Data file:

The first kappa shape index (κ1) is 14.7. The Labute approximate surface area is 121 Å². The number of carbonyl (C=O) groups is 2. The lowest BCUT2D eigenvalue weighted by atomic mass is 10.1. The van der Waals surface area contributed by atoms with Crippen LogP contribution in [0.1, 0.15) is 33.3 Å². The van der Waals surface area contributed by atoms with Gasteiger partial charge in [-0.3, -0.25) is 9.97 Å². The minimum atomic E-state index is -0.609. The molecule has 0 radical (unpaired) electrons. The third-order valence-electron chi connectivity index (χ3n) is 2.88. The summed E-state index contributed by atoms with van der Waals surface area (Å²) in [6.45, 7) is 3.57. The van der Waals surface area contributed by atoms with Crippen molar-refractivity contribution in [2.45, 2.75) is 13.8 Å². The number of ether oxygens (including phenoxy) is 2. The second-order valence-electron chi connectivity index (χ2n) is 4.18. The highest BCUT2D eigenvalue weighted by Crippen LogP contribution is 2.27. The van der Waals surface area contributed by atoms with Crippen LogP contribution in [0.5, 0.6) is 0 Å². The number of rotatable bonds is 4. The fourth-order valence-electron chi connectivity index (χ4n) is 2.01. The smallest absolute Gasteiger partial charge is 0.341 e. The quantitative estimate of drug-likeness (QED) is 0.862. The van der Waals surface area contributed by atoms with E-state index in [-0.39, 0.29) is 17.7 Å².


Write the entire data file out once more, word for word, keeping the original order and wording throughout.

The first kappa shape index (κ1) is 14.7. The Labute approximate surface area is 121 Å². The number of carbonyl (C=O) groups is 2. The lowest BCUT2D eigenvalue weighted by atomic mass is 10.1. The van der Waals surface area contributed by atoms with Crippen LogP contribution in [0.1, 0.15) is 33.3 Å². The van der Waals surface area contributed by atoms with Gasteiger partial charge in [-0.3, -0.25) is 9.97 Å². The minimum atomic E-state index is -0.609. The molecule has 0 radical (unpaired) electrons. The third-order valence-electron chi connectivity index (χ3n) is 2.88. The summed E-state index contributed by atoms with van der Waals surface area (Å²) in [6.45, 7) is 3.57. The van der Waals surface area contributed by atoms with Crippen molar-refractivity contribution in [2.45, 2.75) is 13.8 Å². The number of ether oxygens (including phenoxy) is 2. The second-order valence-electron chi connectivity index (χ2n) is 4.18. The highest BCUT2D eigenvalue weighted by Crippen LogP contribution is 2.27. The van der Waals surface area contributed by atoms with Crippen LogP contribution in [0.5, 0.6) is 0 Å². The number of rotatable bonds is 4. The fourth-order valence-electron chi connectivity index (χ4n) is 2.01. The smallest absolute Gasteiger partial charge is 0.341 e. The quantitative estimate of drug-likeness (QED) is 0.862. The van der Waals surface area contributed by atoms with E-state index in [-0.39, 0.29) is 17.7 Å².